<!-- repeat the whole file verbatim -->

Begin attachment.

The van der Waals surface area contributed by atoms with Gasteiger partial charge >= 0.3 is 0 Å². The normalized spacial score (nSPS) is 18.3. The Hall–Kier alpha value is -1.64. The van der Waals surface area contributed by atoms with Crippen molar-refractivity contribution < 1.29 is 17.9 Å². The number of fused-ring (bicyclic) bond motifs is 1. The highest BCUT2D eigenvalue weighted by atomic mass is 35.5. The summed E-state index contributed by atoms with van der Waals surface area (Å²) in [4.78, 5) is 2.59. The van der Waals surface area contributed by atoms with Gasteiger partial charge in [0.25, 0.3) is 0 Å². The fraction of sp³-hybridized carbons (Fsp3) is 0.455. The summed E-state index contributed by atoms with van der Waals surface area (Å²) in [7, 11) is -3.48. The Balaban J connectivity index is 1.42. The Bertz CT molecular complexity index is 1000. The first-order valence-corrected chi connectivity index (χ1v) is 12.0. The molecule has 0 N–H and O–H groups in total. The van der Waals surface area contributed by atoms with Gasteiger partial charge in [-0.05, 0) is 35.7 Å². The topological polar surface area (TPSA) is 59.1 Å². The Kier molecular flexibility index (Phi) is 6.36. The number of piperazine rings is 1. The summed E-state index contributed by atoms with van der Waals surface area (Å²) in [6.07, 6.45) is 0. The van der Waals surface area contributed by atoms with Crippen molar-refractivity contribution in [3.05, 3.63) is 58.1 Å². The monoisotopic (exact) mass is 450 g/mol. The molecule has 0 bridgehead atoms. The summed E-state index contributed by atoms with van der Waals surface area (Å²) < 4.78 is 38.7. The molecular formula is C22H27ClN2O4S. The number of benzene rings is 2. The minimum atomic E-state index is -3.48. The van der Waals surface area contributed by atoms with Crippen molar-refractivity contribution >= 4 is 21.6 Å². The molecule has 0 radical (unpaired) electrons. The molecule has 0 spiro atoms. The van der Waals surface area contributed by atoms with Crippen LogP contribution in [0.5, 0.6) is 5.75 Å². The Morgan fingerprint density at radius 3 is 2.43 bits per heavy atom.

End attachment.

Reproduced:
The van der Waals surface area contributed by atoms with Gasteiger partial charge >= 0.3 is 0 Å². The normalized spacial score (nSPS) is 18.3. The Hall–Kier alpha value is -1.64. The van der Waals surface area contributed by atoms with Crippen molar-refractivity contribution < 1.29 is 17.9 Å². The number of fused-ring (bicyclic) bond motifs is 1. The highest BCUT2D eigenvalue weighted by atomic mass is 35.5. The summed E-state index contributed by atoms with van der Waals surface area (Å²) in [4.78, 5) is 2.59. The van der Waals surface area contributed by atoms with Gasteiger partial charge in [0.25, 0.3) is 0 Å². The fraction of sp³-hybridized carbons (Fsp3) is 0.455. The summed E-state index contributed by atoms with van der Waals surface area (Å²) in [7, 11) is -3.48. The Balaban J connectivity index is 1.42. The Bertz CT molecular complexity index is 1000. The first-order valence-corrected chi connectivity index (χ1v) is 12.0. The molecule has 0 N–H and O–H groups in total. The van der Waals surface area contributed by atoms with Gasteiger partial charge in [-0.05, 0) is 35.7 Å². The topological polar surface area (TPSA) is 59.1 Å². The Kier molecular flexibility index (Phi) is 6.36. The number of piperazine rings is 1. The summed E-state index contributed by atoms with van der Waals surface area (Å²) in [6.07, 6.45) is 0. The van der Waals surface area contributed by atoms with Crippen molar-refractivity contribution in [3.05, 3.63) is 58.1 Å². The monoisotopic (exact) mass is 450 g/mol. The molecule has 0 bridgehead atoms. The summed E-state index contributed by atoms with van der Waals surface area (Å²) < 4.78 is 38.7. The molecular formula is C22H27ClN2O4S. The number of benzene rings is 2. The minimum atomic E-state index is -3.48. The van der Waals surface area contributed by atoms with Crippen molar-refractivity contribution >= 4 is 21.6 Å². The molecule has 0 radical (unpaired) electrons. The molecule has 0 spiro atoms. The van der Waals surface area contributed by atoms with Crippen LogP contribution in [0.5, 0.6) is 5.75 Å². The Morgan fingerprint density at radius 3 is 2.43 bits per heavy atom.